- June 14, 2023
- Posted by: Hannah Ingram
- Category: HR Advice & Support
8 ways HR can support employers during heatwaves
How to tackle heat at work
This summer has got us all feeling hotter than a cup of coffee.
And heat can cause problems for your HR support teams and leaders as they strive to keep your employees safe and productive.
So, let’s share some ways to keep your team energised this summer and turn hot weather into a positive that doesn’t leave us feeling like a melted ice lolly.
What is the maximum temperature allowed in an office environment?
Although there is no maximum temperature for workplaces all workers are entitled to a safe working environment.
So, you should have a plan to assess the risks for your workers and put controls in to protect them.
The TUC (Trades Union Congress), meanwhile, has called on ministers to introduce a maximum working temperature of 30ºC, and 27ºC for those undertaking strenuous activities.
Incidentally there is an approved code of practice for minimum indoor temperatures of 16°C or 13°C in environments that require rigorous physical demands.
8 ways to address heat in the workplace
Ensure there are adequate water points and cups for people who need refreshments throughout the day. Make sure your workers have adequate breaks to refill their drinks and consider offering free beverages to build good habits and adapt.
You could partner with an employee benefits company to offer treats such as ice cream or cooled drinks.
Introduce air con if possible and if not look at automated fans or small individual air cooling options. If you are leaving windows open, you’ll want to investigate potential distractions such as noisy traffic, pollution, pollen or pests (such as nearby wasps nests).
Hybrid working in the heat
Speak with your remote workers about their working environment. Home offices can reach high temperatures so make sure to mirror every precaution you’re taking in the office to help your remote teams too.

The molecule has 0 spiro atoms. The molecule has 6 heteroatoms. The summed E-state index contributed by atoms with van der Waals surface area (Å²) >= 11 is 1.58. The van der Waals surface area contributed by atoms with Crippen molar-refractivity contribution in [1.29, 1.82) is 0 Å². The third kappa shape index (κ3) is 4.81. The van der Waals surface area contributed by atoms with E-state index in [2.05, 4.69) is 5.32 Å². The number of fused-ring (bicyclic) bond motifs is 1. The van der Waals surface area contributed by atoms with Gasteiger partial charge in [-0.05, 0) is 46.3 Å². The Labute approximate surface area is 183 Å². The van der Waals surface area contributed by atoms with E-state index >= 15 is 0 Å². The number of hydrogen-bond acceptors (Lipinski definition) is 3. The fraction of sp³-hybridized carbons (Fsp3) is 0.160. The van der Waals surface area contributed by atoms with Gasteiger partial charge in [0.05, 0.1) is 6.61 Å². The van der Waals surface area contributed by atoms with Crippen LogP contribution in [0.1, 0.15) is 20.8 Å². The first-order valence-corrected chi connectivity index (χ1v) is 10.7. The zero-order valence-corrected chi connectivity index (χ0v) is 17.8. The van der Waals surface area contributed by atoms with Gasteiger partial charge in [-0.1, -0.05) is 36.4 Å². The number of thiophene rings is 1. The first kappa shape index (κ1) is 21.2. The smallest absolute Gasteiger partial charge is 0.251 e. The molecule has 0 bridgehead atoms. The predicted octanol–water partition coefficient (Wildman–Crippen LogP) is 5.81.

How can HR support teams in the heat?
Relaxing your Dress code
Whilst workplaces, especially those that are customer facing, may require professional clothing consider relaxing your dress code for extreme temperatures.
Make sure it’s very clear in your official policies what the rules are and use internal communications for extreme events as teammates may have forgotten what the handbook says.
Any relaxed policy shouldn’t be restricted by gender and if your workplace uses uniforms strive to make your team feel as comfortable as possible through hot weather options.
Ensure outdoor workers have sun and heat protection. Introduce extra shade areas or cover and access to suncream. Strive to creature a company culture based around safety where employees regularly reapply suncream.
Heat and Pregnancy
Ensure that any pregnant employees are protected by ensuring they have extra control over workplace temperature and consider if any pregnant employees working in a factory environment may need extra breaks from the heat. You could also temporarily divert pregnant factory employees to office based duties as an extra precaution. Pregnant employees are more susceptible to heat exhaustion and dehydration.
Managing a team during a heatwave
Bear in mind that your employees are all different. Heat stress factors can be influenced by demographic factors such age, weight, physical fitness and metabolism. So different measures and allowances are needed from different people.
Ensure you have the right company culture where your employees can raise any Health & Safety or discomfort concerns caused by the heat.
Pre-existing conditions can be exacerbated by the heat such as arthritis and COPD so make sure you’re up-to-date on any healthcare conditions and look into how you can help staff accommodate them.
Developing your leaderships skills is important including adaptability for extreme weather conditions and empathy for employees who may experience heat a different way to you.
Wellbeing support for workers